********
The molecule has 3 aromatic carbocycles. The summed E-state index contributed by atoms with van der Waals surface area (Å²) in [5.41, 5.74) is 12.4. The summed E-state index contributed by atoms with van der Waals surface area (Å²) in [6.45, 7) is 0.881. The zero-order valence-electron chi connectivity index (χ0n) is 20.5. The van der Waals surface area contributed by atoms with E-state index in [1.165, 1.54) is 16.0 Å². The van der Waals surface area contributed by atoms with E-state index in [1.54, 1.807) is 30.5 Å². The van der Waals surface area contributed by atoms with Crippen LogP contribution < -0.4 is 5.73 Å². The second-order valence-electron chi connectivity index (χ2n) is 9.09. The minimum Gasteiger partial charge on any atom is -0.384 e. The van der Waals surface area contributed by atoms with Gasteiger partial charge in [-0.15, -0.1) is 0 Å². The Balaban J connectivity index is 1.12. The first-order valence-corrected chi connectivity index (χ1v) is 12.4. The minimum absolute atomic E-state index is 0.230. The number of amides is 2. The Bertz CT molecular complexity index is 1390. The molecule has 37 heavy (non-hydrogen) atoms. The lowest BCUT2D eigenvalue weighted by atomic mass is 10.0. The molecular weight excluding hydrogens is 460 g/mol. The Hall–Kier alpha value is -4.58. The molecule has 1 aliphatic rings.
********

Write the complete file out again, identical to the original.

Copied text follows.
The molecule has 3 aromatic carbocycles. The summed E-state index contributed by atoms with van der Waals surface area (Å²) in [5.41, 5.74) is 12.4. The summed E-state index contributed by atoms with van der Waals surface area (Å²) in [6.45, 7) is 0.881. The zero-order valence-electron chi connectivity index (χ0n) is 20.5. The van der Waals surface area contributed by atoms with E-state index in [1.165, 1.54) is 16.0 Å². The van der Waals surface area contributed by atoms with E-state index in [1.54, 1.807) is 30.5 Å². The van der Waals surface area contributed by atoms with Crippen LogP contribution < -0.4 is 5.73 Å². The second-order valence-electron chi connectivity index (χ2n) is 9.09. The minimum Gasteiger partial charge on any atom is -0.384 e. The van der Waals surface area contributed by atoms with Gasteiger partial charge in [-0.15, -0.1) is 0 Å². The Balaban J connectivity index is 1.12. The first-order valence-corrected chi connectivity index (χ1v) is 12.4. The minimum absolute atomic E-state index is 0.230. The number of amides is 2. The Bertz CT molecular complexity index is 1390. The molecule has 37 heavy (non-hydrogen) atoms. The lowest BCUT2D eigenvalue weighted by atomic mass is 10.0. The molecular weight excluding hydrogens is 460 g/mol. The Hall–Kier alpha value is -4.58. The molecule has 1 aliphatic rings.